Look Back in Anger

Sun 4th – Sat 17th August 2013


Kate Wilkinson

at 00:58 on 8th Aug 2013



Macaroon Productions bring Osborne’s 1956 ‘Look Back in Anger’ to the Fringe. This is a play full of crackling dialogue, class boundaries, marital discord and simmering tension, and the cast delivered on each score. The scene is set in a squalid apartment and the production team have paid close attention to detail, including a believable level of disarray.

We follow a curious love triangle between the married couple Jimmy and Alison and their friendly lodger Cliff. Jimmy’s frustration dominates the play from the very start and Alison is constantly the passive recipient of his abuse. The already tense situation is exacerbated upon the arrival of Alison’s friend Helena.

Conor Kennedy as Cliff is endearingly sweet and appears as a paragon of gentleness opposed to Jimmy’s viciousness. Kennedy’s occasional outbursts of aggression were thus rendered more powerful. His accent was a little unclear to me at first but it didn’t take long for Kennedy to settle into a confident portrayal of the Welsh salesman. Artemis Fitzalan Howard played Alison with remarkable control. Glimpses of emotion were evident behind a fragile mask of passivity. Her performance was particularly powerful at the climax of the play.

‘Look Back in Anger’ is a play obsessed with the British class system. For the most part, these complexities were conveyed well. However, the casting posed a subtle underlying issue that bothered me, as I struggled to put my finger on exactly what I wasn’t convinced by. The dichotomy between upper-middle class Alison and working-class Jimmy is a large factor in their disconnection. Tom Hilton’s scintillating performance as Jimmy was perfection in all ways but one. I didn’t believe that he had working-class roots. Jimmy often mimics Alison’s posh relatives however the mimicry and his own argument were often indistinguishable. Hilton’s natural softness of voice gave Jimmy’s angry outbursts the impression of a middle-class rant which threatened to undermine the subject of his anger: social inequality. I needed him to be rougher at the edges. This may seem like a superficial criticism- and indeed it is. But the nature of class is superficial in many ways, and this is partly what the play was about. Despite this slight mismatch, Hilton did capture Jimmy’s disappointment and frustration well.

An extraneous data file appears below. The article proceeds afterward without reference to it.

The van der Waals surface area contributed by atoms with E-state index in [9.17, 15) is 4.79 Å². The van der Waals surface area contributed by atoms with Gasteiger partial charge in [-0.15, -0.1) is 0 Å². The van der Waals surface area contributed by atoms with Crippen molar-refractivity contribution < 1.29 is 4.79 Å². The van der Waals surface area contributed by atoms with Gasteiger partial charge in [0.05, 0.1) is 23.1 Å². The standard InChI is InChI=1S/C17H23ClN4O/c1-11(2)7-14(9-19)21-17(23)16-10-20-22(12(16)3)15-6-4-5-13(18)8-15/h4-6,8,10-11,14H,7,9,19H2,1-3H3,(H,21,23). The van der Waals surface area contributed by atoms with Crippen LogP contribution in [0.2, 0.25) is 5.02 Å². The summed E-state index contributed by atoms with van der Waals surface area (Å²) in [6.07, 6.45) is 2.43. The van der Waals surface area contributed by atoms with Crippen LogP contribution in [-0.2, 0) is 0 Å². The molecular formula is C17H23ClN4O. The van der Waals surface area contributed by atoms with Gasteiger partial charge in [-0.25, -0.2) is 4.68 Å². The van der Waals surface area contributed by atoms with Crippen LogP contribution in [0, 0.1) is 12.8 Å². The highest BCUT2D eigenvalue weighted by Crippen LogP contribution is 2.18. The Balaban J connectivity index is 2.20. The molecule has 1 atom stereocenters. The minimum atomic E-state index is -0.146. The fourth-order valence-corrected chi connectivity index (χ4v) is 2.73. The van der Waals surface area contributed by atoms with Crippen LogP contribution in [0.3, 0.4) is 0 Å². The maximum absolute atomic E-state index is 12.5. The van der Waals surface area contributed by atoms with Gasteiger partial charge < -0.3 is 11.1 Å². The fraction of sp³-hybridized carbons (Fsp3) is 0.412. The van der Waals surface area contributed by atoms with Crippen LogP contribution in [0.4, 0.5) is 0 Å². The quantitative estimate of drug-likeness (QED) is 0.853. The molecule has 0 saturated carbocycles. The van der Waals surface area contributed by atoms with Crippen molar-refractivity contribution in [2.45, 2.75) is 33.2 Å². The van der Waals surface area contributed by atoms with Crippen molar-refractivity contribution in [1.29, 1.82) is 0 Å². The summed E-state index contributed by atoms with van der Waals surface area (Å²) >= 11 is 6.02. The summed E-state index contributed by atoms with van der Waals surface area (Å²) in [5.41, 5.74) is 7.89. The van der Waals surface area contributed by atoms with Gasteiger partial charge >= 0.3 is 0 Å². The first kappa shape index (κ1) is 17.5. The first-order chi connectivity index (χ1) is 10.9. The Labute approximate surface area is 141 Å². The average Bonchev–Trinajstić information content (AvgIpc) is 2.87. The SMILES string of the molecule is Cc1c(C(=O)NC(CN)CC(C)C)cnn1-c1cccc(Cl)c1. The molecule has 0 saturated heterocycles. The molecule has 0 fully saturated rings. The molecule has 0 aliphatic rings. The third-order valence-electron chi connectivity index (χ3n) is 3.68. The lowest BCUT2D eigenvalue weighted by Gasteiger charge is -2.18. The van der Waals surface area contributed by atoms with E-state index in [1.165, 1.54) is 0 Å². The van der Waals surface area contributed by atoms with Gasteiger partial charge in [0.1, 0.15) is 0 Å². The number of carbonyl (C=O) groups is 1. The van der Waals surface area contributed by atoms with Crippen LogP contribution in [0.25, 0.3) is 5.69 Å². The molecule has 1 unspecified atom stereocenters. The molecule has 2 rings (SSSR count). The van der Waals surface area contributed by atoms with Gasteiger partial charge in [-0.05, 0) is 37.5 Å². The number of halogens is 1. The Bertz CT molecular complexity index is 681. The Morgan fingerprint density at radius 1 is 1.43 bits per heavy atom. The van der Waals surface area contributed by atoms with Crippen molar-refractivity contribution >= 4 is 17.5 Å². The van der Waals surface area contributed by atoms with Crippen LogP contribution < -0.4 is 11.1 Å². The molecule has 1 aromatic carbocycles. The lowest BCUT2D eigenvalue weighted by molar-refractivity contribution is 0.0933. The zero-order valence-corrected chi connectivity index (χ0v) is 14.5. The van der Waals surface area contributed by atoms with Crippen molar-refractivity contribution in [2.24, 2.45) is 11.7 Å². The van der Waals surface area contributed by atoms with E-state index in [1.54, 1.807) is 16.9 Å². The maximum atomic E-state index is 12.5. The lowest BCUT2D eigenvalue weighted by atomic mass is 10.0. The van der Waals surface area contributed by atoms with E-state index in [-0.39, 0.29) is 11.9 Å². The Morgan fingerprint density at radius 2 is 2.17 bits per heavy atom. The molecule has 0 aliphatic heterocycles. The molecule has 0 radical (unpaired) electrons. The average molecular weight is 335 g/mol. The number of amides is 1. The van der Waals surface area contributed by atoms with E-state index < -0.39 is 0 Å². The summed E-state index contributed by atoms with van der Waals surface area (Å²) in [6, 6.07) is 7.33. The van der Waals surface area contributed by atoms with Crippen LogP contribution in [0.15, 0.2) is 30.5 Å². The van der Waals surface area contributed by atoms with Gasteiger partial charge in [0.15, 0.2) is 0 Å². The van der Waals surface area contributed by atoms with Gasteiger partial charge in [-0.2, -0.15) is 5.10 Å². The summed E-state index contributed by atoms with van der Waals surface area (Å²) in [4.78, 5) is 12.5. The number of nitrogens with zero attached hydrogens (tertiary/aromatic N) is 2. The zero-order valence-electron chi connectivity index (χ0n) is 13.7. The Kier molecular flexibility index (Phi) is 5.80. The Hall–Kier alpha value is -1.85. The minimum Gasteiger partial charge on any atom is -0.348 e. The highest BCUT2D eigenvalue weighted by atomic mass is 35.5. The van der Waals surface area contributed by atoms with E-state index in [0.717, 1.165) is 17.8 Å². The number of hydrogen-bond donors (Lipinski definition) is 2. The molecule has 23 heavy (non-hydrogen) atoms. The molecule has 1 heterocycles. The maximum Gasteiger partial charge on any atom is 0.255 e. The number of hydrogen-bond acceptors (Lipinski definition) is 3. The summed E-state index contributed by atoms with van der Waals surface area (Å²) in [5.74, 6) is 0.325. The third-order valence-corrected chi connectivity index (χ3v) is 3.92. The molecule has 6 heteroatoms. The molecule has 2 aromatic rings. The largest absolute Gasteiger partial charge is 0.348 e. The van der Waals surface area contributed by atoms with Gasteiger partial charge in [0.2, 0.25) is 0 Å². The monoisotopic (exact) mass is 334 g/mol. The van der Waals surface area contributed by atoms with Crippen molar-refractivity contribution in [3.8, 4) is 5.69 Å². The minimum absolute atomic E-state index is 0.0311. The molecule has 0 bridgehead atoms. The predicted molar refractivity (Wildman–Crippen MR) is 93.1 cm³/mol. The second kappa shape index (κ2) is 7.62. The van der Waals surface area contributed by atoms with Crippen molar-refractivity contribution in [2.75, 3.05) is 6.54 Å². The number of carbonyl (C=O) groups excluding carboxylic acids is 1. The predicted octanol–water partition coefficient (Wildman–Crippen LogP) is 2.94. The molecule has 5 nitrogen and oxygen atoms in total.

In all, this is a polished and well-timed production. The acting was overwhelmingly strong and the directors Ellie Keel and Isabel Marr have done a good job.


James Cetkovski

at 10:06 on 8th Aug 2013



The powerful magnetism of ‘Look Back in Anger’—which has been pretty consistent since the late-1950s - turns around a character with an overflowing spirit and an unbreakable determination to speak his mind, who gives dreadful voice to the tension, resentment, and rage that lay buried and unarticulated in British relationships of the mid-twentieth century. The casting of Jimmy makes or breaks a production.

Happily, Tom Hilton is a riveting concentration of vitriol and resentment; he sneers and spits Macaroon Productions’ interpretation of John Osborne’s disquieting classic to success. Jimmy, a sweet stall salesman whose intelligence is matched only by his irascibility, lives in a constant state of eloquent acrimony with his wife, Allison (Artemis Fitzalan Howard), whom he resents for her alleged docility and more privileged upbringing, and his colleague, Cliff (Conor Kennedy), whose affability sometimes has a calming influence on the situation. Then Helena (Lara McIvor) arrives for a visit, and everything changes.

Jimmy and Allison are mirror images in certain ways - Jimmy strides across the stage with aggressive contempt, scornful verbiage streaming from his mouth; in contrast Allison stands poised, static, beaten down but unsubmissive. Hilton’s and Howard’s strengths are well suited to their roles. In Hilton’s case I’m thinking of an early scene in which Jimmy asserts Allison is perfectly described by the word ‘pusillanimous’; he picks up a dictionary to read out the definition and punctuates his rant by banging the book down on Allison’s ironing board, after which he declares: ‘That’s. My. Wife.’ The timing and emphasis are just perfect. It’s one of those moments. It’s more difficult to pinpoint specific instances for Howard; her consistency is exemplary. Her speech has a wonderfully expressive falling cadence; her face is always a subtle mask of quiet desperation.

The moments in which they need to act against type are less successful - when Jimmy has to become quiet he doesn’t seem quite like the same character, and Allison is less convincing when she needs to be dramatic. But all and all, both performances are terrific; they’re well complimented by the restrained Kennedy and McIvor, whose sensitive pragmatism provides ideal contrast to the leading couple.

Direction, staging, costumes—all are tastefully and unintrusively executed; the acting and the language are allowed to enjoy the prominence they deserve. Even seasoned theatre-goers thoroughly familiar with ‘Look Back in Anger’ will find Macaroon Productions’ mesmerising take a decidedly worthwhile emotional experience.


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